“Jesus said, ‘You may ask Me for anything in my name, and I will do it.’ (John 14.14)
Therefore, if you pray sincerely, asking Him this:
“Lord Jesus, please come into my life
and be my Savior and Lord.
Please forgive my sins,
and give me the gift of eternal life.”
– He will do it now.”
(The Bridge to Life tract, by The Navigators)
Yesterday we looked at the instruction given by Peter in the book of Acts as it pertains to the receiving of salvation and found no Scriptural evidence for the use of The Sinner’s Prayer as a means to laying hold of Jesus’ promise so that one might gain forgiveness of his sins or the redemption of his soul. Today we will look at what Paul has to bring to the discussion.
Unlike with Peter who it is hard to pin down quite when he was saved, the book of Acts gives us a clear telling of Paul’s conversion from sinner damned by God to saint redeemed in Christ. Picking it up in Acts 9, we find the unbelieving Saul wandering down the Damascus road on his way to persecute himself some Christians, when all of a sudden “a light from heaven flashed around him” and he fell to the ground (v.3ff). At this point the risen Christ begins to speak to him, saying, “Saul, Saul, why are you persecuting me?” (v.4), to which Saul replies, “Who are you, Lord?” (v.5). Jesus then instructs Paul what to do, where to go, and Saul, now blinded, responds in obedience to this direction.
From here the Lord goes to a disciple named Ananias and instructs him to go to Saul and restore his vision so that he may go forth from there to perform as Christ’s “chosen instrument . . . to carry [his] name before the Gentiles and kings and the children of Israel” (v.15). So Ananias does this, coming to Saul and saying, “Brother Saul, the Lord Jesus who appeared to you on the road by which you came has sent me so that you may regain your sight and be filled with the Holy Spirit” (v.17).
Now, if at any place we might find evidence for using The Sinner’s Prayer, this seems like it would be it, but alas, nothing! Ananias could easily have said, “Brother Saul, the Lord Jesus who appeared to you on the road by which you came has sent me so that you may regain your sight and be filled with the Holy Spirit. So now, if you will just follow me in this simple prayer you to can have eternal life.” But he doesn’t. Instead what we read is that following Ananias’ words, “immediately something like scales fell from [Saul's] eyes, and he regained his sight. Then he rose and was baptized” (v.18). Thus, Saul is now counted among the redeemed, and not a Sinner’s Prayer in sight.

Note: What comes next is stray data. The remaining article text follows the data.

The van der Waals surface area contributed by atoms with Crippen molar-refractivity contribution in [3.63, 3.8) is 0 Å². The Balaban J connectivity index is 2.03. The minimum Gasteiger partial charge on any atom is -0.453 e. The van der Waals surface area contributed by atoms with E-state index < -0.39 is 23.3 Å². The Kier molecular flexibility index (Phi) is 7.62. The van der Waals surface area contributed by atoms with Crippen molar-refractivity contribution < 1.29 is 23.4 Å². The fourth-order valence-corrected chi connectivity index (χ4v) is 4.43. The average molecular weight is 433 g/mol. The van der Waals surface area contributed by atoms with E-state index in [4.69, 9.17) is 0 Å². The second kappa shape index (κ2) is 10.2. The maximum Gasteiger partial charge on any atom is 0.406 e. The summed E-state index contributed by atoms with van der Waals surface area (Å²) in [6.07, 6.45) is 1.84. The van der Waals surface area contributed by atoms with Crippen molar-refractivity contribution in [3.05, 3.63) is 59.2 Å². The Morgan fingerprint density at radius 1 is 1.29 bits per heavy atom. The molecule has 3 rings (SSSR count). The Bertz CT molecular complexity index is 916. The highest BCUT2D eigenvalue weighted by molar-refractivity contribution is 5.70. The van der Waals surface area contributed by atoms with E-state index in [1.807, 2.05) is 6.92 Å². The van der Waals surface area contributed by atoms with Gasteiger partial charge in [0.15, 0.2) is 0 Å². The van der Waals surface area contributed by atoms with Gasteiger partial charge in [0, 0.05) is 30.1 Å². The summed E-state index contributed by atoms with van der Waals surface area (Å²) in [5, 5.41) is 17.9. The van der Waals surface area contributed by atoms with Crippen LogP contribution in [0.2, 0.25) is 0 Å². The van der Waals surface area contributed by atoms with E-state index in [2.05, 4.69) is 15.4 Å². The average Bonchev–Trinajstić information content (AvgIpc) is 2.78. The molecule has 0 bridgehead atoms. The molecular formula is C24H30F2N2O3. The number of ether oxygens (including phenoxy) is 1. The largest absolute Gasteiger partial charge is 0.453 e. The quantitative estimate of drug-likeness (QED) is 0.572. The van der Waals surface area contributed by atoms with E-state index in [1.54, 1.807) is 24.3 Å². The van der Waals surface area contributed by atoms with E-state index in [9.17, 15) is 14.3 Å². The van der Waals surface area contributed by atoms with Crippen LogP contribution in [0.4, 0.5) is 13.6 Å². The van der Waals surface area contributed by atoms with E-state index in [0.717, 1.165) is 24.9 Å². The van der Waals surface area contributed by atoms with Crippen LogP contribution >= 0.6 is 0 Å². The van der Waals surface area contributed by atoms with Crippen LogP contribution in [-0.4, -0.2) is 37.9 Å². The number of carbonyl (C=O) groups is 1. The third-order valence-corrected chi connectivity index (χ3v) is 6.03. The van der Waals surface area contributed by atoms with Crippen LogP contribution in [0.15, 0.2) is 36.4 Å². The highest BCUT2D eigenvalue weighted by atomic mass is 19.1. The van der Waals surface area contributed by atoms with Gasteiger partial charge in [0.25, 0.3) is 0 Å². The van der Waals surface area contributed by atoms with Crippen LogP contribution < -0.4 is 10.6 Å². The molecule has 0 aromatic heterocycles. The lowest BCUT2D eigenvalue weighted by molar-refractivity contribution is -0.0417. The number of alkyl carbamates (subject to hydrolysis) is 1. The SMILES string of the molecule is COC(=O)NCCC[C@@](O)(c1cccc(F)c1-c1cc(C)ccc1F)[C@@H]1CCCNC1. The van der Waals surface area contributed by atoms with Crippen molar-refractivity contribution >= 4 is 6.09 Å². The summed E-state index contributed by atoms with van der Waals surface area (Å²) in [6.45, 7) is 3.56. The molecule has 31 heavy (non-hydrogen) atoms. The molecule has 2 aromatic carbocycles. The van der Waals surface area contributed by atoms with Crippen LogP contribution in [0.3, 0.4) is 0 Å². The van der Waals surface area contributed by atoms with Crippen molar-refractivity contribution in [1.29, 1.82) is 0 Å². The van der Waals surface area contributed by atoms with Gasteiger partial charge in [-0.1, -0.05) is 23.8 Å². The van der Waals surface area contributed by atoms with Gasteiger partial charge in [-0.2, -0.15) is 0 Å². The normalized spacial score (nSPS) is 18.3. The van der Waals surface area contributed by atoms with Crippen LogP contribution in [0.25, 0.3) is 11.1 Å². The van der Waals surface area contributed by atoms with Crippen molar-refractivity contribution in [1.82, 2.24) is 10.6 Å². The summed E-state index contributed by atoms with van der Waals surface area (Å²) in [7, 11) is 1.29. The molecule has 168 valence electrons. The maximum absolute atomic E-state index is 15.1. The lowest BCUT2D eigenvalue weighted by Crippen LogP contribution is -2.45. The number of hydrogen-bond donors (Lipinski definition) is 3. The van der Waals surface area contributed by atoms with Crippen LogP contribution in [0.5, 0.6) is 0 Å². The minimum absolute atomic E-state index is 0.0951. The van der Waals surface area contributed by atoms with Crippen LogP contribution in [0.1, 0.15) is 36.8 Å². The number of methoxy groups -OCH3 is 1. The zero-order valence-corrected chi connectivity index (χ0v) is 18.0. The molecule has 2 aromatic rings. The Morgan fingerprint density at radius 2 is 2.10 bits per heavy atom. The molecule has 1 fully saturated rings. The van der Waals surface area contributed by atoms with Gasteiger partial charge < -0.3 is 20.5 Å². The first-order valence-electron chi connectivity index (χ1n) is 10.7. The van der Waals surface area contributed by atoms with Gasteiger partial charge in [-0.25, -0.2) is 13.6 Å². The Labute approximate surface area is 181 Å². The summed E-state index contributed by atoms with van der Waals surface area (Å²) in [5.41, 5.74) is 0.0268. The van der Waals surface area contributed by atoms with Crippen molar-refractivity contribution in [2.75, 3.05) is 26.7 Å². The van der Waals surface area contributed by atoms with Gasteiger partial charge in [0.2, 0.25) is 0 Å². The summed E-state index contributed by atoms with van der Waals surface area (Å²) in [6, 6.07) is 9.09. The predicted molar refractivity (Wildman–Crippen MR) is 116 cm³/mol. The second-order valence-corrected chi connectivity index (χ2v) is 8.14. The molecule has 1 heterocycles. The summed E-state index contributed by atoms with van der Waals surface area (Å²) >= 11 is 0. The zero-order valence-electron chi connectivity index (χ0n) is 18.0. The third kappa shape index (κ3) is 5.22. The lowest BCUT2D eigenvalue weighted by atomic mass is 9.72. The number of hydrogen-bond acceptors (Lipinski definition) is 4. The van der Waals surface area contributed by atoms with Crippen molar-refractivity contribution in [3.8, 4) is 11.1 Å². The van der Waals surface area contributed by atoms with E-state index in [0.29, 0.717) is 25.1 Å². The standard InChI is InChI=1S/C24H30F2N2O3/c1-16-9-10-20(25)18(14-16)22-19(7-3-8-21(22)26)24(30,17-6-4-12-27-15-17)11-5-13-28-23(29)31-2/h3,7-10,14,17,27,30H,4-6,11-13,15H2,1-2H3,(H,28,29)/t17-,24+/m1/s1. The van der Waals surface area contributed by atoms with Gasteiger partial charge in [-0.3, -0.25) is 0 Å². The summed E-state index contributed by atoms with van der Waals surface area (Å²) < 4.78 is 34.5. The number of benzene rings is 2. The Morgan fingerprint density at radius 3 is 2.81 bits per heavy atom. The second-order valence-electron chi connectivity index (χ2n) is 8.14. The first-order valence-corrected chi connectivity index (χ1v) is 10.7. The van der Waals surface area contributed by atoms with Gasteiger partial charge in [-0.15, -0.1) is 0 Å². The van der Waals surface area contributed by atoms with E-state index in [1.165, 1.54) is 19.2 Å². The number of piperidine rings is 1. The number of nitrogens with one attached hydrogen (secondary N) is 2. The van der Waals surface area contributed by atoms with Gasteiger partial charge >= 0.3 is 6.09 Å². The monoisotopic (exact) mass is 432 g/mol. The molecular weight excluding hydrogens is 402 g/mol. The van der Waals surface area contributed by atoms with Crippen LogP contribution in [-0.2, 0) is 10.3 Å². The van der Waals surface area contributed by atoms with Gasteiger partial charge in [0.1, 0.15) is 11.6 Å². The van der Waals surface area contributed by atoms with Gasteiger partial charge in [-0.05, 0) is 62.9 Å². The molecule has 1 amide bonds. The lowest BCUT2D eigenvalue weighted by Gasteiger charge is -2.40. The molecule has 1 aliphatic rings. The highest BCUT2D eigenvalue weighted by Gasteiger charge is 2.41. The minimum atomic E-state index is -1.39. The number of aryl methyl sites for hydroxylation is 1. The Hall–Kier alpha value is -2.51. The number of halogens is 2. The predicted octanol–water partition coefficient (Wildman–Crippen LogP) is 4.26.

This is not all however, as the remainder of the book of Acts provides us with two more accounts of Paul’s conversion, in chapters 22 and 26, each time as a part of Paul’s testimony while presenting the gospel message. Do either of these allude to him needing to pray a special prayer for redemption? Not at all. In fact, the language Paul uses comes down even more heavily in favor of my own reformed convictions about soteriology. Acts 22.14-16 gives a second telling of Ananias’ instruction to Paul, saying, “The God of our fathers appointed you to know his will, to see the Righteous One and to hear a voice from his mouth; for you will be a witness for him to everyone of what you have seen and heard. And now why do you wait? Rise and be baptized and wash away your sins, calling on his name.” Wow! There is not even a call to response here, it’s just, “God chose to save you. You are now saved. Get in the water!” Then in chapter 26 we once more hear from Paul, this time recalling Christ’s words to him as, “Rise and stand upon your feet, for I have appeared to you for this purpose, to appoint you as a servant and witness to the things in which you have seen me and to those in which I will appear to you” (v.16). Again, no call to response, no “if you prayer this prayer sincerely then I will appoint you.” Christ comes in, has a purpose in saving Paul, and its’ done. Now, of course Paul responds in obedience through faith (cf. 26.19ff), but never do we hear of a prayer or of claiming any promise for himself as being the means of Paul’s being granted eternal life.
So, analyzing the testimony concerning Paul’s conversion as it is presented in Acts 9, 22, and 26, we still have not found any evidence supporting the use of The Sinner’s Prayer for gaining entrance into God’s heavenly kingdom. The next place we will look is through Paul’s teachings in the epistles of the New Testament.